05 June 2010

CYCLING JAVA, INDONESIA - Kebumen to Surabaya

26 May 2010
Kebumen – Borobudur

We were up and going before 8h00 again, ghosh what’s happening? It was a rather overcast day and soon it started raining, not that it’s a big problem – it’s nice to be cooled down a bit.

As we approached Borobudur the road became more hilly as we crossed over the flanks of two volcanoes. Jeepers, those hills were steep, but I huffed and puffed and made it to the top. From the turn-off to Borobudur it was a nice downhill run into the village where we planned to visit the well-known Buddhist temple on the following day. We had to search for a room in the pouring rain, as accommodation was hard to find due to the annual Buddhist Waisak Festival. Borobudur is the largest Buddhist temple in the world, and during this festival thousands of pilgrims and monks visit the site to celebrate the birth of Buddha and his teachings. Because the site is a popular tourist destination, it inevitably comes with all the tourist paraphernalia one can expect of such a place.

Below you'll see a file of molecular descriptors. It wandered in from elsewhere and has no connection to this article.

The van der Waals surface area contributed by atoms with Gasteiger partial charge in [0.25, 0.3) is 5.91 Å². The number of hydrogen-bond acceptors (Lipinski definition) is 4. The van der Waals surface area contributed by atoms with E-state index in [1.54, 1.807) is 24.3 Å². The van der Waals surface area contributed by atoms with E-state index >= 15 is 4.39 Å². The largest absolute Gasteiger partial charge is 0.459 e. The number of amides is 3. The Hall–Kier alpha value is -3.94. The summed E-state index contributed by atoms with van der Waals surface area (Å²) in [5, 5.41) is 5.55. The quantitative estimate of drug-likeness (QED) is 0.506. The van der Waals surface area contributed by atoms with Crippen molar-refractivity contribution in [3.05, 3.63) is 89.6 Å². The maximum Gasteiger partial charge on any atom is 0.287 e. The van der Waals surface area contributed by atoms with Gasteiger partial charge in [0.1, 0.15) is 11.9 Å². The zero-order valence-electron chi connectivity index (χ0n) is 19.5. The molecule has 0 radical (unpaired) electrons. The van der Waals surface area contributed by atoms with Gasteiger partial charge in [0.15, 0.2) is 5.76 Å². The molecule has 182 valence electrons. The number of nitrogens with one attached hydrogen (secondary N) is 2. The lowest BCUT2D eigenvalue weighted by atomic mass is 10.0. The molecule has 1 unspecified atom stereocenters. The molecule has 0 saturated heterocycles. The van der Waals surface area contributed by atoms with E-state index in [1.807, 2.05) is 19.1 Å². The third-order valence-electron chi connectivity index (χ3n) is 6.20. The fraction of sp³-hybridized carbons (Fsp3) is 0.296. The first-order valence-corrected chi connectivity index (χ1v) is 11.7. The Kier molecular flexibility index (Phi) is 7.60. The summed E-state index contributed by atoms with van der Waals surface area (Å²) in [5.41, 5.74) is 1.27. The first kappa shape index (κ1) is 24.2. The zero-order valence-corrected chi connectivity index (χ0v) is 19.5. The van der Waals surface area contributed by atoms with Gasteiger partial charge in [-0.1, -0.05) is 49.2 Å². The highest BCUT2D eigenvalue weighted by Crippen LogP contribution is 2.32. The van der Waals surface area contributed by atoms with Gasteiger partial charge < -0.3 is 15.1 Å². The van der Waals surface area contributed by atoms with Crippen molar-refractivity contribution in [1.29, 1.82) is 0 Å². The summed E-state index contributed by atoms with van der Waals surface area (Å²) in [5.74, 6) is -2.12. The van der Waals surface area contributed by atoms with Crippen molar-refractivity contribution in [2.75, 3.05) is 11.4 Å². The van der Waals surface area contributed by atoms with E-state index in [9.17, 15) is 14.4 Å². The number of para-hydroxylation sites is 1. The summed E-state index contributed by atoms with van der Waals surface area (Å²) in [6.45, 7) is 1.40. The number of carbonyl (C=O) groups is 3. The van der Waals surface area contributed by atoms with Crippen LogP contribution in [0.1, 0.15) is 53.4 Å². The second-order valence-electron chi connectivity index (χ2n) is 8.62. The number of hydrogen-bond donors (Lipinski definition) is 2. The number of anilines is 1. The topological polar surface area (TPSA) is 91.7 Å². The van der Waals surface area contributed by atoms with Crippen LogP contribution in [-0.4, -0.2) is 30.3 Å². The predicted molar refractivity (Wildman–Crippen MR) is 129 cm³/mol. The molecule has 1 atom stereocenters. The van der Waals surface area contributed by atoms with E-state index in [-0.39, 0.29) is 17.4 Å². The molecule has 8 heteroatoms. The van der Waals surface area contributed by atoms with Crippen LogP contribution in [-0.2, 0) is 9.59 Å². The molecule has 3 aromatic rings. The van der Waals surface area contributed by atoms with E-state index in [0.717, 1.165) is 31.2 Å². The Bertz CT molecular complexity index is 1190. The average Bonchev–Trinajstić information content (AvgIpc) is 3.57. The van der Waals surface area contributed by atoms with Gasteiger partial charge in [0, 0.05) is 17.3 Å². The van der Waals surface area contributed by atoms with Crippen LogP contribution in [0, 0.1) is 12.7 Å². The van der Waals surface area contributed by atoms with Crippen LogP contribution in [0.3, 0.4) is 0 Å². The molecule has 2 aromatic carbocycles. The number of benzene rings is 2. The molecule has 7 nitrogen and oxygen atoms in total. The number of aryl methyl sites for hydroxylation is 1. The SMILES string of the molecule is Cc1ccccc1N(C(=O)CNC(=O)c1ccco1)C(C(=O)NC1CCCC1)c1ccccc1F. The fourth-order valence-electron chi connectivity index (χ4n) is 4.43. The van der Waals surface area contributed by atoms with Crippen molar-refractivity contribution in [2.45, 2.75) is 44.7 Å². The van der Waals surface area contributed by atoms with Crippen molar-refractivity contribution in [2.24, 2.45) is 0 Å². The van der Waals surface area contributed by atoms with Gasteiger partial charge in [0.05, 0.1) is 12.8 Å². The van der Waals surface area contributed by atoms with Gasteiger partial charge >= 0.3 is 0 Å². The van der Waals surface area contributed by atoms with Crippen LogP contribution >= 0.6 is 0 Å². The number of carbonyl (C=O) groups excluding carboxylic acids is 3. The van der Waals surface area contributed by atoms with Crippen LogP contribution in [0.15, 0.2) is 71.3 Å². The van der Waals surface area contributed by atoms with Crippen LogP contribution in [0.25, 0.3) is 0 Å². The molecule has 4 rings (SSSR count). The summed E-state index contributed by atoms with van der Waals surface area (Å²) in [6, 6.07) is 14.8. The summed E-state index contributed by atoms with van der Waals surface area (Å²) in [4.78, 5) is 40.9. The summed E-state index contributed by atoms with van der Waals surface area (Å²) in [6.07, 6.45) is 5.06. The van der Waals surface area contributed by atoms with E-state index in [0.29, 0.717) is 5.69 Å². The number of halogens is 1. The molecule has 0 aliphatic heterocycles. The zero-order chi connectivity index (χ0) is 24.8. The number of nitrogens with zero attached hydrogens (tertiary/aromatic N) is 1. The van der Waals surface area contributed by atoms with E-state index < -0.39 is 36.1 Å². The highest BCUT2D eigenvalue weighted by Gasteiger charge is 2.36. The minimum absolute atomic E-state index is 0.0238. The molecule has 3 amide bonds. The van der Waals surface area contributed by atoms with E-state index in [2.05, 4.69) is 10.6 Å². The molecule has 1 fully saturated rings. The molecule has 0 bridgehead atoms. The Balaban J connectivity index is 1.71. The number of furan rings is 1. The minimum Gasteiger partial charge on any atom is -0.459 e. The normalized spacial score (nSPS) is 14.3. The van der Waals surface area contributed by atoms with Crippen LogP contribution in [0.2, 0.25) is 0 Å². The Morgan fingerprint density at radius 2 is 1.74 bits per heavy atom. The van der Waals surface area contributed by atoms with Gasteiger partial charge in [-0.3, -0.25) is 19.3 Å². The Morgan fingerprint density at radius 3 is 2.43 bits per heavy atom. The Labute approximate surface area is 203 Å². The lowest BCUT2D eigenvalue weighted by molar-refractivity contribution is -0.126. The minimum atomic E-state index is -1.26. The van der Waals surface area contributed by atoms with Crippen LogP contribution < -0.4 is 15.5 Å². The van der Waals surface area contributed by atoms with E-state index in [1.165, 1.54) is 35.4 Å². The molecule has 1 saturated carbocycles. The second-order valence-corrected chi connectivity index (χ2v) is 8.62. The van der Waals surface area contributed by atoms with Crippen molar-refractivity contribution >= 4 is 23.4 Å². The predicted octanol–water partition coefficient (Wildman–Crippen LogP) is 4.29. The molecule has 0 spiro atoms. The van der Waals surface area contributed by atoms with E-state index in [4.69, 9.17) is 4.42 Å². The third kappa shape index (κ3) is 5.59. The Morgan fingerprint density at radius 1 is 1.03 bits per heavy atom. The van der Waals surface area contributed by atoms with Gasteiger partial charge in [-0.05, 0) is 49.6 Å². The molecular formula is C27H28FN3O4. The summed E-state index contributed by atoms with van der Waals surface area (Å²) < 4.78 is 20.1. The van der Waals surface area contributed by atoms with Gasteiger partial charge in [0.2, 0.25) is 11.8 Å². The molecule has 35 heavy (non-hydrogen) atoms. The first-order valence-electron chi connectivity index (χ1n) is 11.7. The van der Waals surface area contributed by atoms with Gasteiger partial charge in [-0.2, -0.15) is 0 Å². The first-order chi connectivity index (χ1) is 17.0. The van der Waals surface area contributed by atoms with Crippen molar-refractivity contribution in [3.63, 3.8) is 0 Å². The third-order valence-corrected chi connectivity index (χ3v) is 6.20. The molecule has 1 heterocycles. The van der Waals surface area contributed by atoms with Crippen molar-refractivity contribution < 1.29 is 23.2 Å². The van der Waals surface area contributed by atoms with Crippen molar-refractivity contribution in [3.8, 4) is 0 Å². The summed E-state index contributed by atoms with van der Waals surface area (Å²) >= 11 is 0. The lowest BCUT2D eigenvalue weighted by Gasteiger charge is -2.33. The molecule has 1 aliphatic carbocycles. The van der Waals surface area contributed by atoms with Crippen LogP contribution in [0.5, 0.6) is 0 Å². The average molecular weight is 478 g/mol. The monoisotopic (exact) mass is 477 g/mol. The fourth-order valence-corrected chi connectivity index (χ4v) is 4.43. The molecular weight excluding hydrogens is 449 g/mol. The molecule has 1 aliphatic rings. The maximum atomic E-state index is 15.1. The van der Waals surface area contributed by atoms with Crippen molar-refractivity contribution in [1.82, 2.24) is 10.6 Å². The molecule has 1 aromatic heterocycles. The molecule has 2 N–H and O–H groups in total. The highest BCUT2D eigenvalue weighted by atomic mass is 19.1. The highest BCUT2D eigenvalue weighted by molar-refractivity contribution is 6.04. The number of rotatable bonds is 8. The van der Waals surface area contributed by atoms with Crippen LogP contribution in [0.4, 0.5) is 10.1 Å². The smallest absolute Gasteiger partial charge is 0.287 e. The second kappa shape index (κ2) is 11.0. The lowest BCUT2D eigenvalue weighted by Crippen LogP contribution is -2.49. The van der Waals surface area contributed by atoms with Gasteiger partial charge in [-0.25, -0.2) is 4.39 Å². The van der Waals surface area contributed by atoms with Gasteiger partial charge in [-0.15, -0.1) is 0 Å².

27 May 2010

We were up early to visit the temple. Borobudur is an excellent example of Java’s Buddhist heyday. Constructed in the early part of the 9th century the temple was later abandoned with the decline of Buddhism in the area, and covered in volcanic ash by an eruption in 1006. The buildings were rediscovered in 1814 by Raffels, then governor of Java. To Buddhists the temple is a symbol of awakening and of a human’s journey to enlightenment. It sits on top of a small hill and overlooks the surrounding valleys and hills. From here one can also see the two nearby volcanoes, “Sumbing” and “Gunung Merapi” which appears in a near state of eruption (smoke spewing from the top and all - I’d better just behave until I’m out of here!).

Soon, however, hordes of giggling school kids arrived, (“small students” as the gatekeeper referred to them) all wanting to have pictures taken with me, and wanting autographs in their books which they apparently brought with especially for that purpose. I did the best I could, but there were just too many of them! So with the arrival of the heat and the school kids we retread back to our room for a lazy afternoon.

28 May 2010
Borobudur to Prambanan (via Yogyakarta)